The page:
Bululs come in pairs, this one with a pregnant female.
Edd’s two-bedroom unit in Makati is an homage to Ifugao province, his past travels to the Cordilleras and the century past.
An étagère containing undressed santos in his bedroom used to be a pillow rack in a typical Ifugao house. “People would sleep on woven mats and at daytime they would stack their pillows in this rack.”
A towel holder in the bathroom used to be a ladder. Antique Japanese rice containers are now side tables.
In the living room, vintage Chinese-motif chairs from Batangas are mixed with a contemporary sofa and a glass-topped dining table.
Having moved here from another condo that was half the present’s size, he did not by anything new except for the wooden bedframe and mattress.
Dancing bululs: A bulul is “carved from one piece of wood, mostly narra, molave and what the locals call iron wood, which is very heavy, and grows only in the highlands.”
It is the living room that truly showcases the scope and depth of his bulul collection. They are everywhere — on the floor, on the coffee table and coromandel, on shelves and glass cabinets.
What are the smallest and biggest pieces in his collection? He takes one out of a glass cabinet and holds it up — it’s a dancing rice god 2.5 inches tall; the biggest is in his warehouse — a five-foot-tall bulul that, in another time, found its purpose in the rice fields to guard the fields and make them bountiful.
Then something catches my eye — the side table is topped with glass and the base is a full-figure female bulul seated on the floor with a huge vessel.
“That’s a ceremonial piece,” Edd explains. “They used that for weddings to hold the wine and guests would just scoop from it; think of it as an ancient punch bowl. That’s why some pieces have a patina of red, that’s from the wine.”
Atop this are smaller versions used in the kitchen for spices. Some of his bululs are darker than others and Edd says that’s from soot, which indicates they were placed in the kitchen.
A portrait of Edd by Jose Joya, 1993, with two santos. “I stopped buying santos because I felt at a certain point that you cannot collect everything.”
Bulul figures always come in pairs — a male and a female. The males have their penises erect while the females have holes in their ears and you’re lucky if you buy one with the original wooden earrings.
Edd has several pairs where the female is pregnant. There is a certain gentleness to this figure, to the curve of the stomach heavy with child.
I point to another pair and say, “Oh, how cute, they’re embracing.”
Edd laughs and corrects me, “They’re having sex!”
Indeed, the woman is actually straddling the male figure. But there is no expression on either of their faces.
To the untrained eye, one bulul looks like another except for their poses, but these rice gods have different purposes apart from bringing abundance; some are for fertility, others are for healing and protection.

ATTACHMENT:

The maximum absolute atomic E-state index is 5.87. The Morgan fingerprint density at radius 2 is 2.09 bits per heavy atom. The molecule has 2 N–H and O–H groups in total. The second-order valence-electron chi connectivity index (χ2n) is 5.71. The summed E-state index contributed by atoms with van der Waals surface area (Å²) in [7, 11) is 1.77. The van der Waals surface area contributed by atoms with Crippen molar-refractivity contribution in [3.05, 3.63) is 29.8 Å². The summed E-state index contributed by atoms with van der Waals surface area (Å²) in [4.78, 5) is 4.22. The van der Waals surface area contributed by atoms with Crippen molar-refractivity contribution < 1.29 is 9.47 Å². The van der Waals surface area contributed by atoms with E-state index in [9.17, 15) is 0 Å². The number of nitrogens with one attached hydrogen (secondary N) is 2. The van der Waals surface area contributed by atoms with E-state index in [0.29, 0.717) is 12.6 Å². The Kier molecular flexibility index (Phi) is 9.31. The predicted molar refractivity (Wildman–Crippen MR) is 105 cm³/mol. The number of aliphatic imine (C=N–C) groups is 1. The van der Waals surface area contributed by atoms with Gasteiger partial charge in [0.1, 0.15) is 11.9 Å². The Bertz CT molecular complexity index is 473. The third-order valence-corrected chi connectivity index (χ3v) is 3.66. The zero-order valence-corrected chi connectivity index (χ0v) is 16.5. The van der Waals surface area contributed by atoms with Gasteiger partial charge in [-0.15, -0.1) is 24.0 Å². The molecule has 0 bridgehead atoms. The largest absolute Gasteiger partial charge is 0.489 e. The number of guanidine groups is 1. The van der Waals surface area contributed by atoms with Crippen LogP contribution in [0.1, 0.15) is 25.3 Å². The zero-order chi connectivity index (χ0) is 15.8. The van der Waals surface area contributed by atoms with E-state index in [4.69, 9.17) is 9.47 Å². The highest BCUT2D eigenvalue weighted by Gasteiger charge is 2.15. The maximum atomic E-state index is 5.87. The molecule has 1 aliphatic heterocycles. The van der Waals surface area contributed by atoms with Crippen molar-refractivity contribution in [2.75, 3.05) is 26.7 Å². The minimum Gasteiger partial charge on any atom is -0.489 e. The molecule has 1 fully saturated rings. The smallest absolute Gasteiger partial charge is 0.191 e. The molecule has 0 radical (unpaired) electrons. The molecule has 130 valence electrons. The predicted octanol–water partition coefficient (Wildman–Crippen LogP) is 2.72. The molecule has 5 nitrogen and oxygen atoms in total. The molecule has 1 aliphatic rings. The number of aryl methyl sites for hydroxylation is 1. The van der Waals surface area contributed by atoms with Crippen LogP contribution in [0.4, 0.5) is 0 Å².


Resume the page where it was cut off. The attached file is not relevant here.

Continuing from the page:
One thing they have in common is that “all of them are carved from one piece of wood, mostly narra, molave and what the locals call ‘iron wood,’ which is very heavy and grows only in the highlands.”
PR guru and Sun Villas Resort owner Edd Fuentes: His collection of paintings include works by Lydia Velasco (above), Joya, Lamarroza, Olazo, Sanso, and young unknown painters.
Another differentiator is the price, of course. In general, new pieces average P30,000 while vintage and antiques can range from hundreds of thousands to millions of pesos.
The level of detailing also varies: some have eyes that are simply slits, others have eyelids.
Edd explains, “The primitive ones, walang detailing sa mukha. The first recorded carver, in 1850 to 1920, was Taguiling. He was a master carver and he had a lot of students. After that, marami nang gumaya. Some people will try to sell me a piece, saying, ‘Sir, Taguiling yan, but I’d say, hindi that’s made by his students Boboyongan or Kimmayong.
“Taguiling’s peak years were during the turn of the century. He was the one who revolutionized the carving from primitive to almost life-like faces. His inspiration was the American soldiers. Remember, when America took over the Philippines they went to the mountains, so you can see that in the (pointed) noses. The pieces were never signed, just like unsigned paintings by the masters.”
He says that to determine their authenticity you must have experience for years and studied them.
“Every single one of these bululs sparks joy.”
“Sometimes all the elements are there so even if it’s unsigned you know it was done by a certain artist. Like a painting, you’d study the strokes.”
Doesn’t he ever get overwhelmed by his collection? Edd laughs and says, “Sometimes I do. I ask myself, ‘What am I doing?’ There are times I don’t even want to look at anything the dealers offer me.”
Yet he still finds it hard to resist “especially kung maganda. Collecting is like being addicted to gambling. Kahit marami ka na, you’d still buy.”
One of these days, he promises himself, he will catalogue his collection, examine which pieces he wants to keep and which ones he can dispose of in a warehouse sale.
Sometime in the future. Maybe it will happen, maybe not. When it does, when he’s ready, maybe that moment will spark joy, too.
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Visit the author’s travel blog at www.findingmyway.net. Follow her on Twitter and Instagram @iamtanyalara.